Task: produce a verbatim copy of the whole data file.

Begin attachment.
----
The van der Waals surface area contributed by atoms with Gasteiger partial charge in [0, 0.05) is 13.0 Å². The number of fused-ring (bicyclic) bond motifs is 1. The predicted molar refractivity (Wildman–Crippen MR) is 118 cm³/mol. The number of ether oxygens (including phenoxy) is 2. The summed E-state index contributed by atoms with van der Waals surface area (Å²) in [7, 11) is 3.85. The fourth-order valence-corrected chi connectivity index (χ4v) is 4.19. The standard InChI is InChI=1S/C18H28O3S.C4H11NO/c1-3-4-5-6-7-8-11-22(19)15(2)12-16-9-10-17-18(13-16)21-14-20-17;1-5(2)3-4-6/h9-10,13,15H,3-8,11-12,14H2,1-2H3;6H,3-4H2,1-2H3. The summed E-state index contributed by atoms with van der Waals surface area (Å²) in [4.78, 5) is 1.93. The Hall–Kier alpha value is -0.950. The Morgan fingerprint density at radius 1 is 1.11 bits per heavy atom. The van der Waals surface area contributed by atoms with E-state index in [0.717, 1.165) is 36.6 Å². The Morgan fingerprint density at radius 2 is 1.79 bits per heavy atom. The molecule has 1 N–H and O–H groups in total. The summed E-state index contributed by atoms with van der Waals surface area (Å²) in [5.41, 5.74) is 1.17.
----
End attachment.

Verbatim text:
The van der Waals surface area contributed by atoms with Gasteiger partial charge in [0, 0.05) is 13.0 Å². The number of fused-ring (bicyclic) bond motifs is 1. The predicted molar refractivity (Wildman–Crippen MR) is 118 cm³/mol. The number of ether oxygens (including phenoxy) is 2. The summed E-state index contributed by atoms with van der Waals surface area (Å²) in [7, 11) is 3.85. The fourth-order valence-corrected chi connectivity index (χ4v) is 4.19. The standard InChI is InChI=1S/C18H28O3S.C4H11NO/c1-3-4-5-6-7-8-11-22(19)15(2)12-16-9-10-17-18(13-16)21-14-20-17;1-5(2)3-4-6/h9-10,13,15H,3-8,11-12,14H2,1-2H3;6H,3-4H2,1-2H3. The summed E-state index contributed by atoms with van der Waals surface area (Å²) in [4.78, 5) is 1.93. The Hall–Kier alpha value is -0.950. The Morgan fingerprint density at radius 1 is 1.11 bits per heavy atom. The van der Waals surface area contributed by atoms with E-state index in [0.717, 1.165) is 36.6 Å². The Morgan fingerprint density at radius 2 is 1.79 bits per heavy atom. The molecule has 1 N–H and O–H groups in total. The summed E-state index contributed by atoms with van der Waals surface area (Å²) in [5.41, 5.74) is 1.17.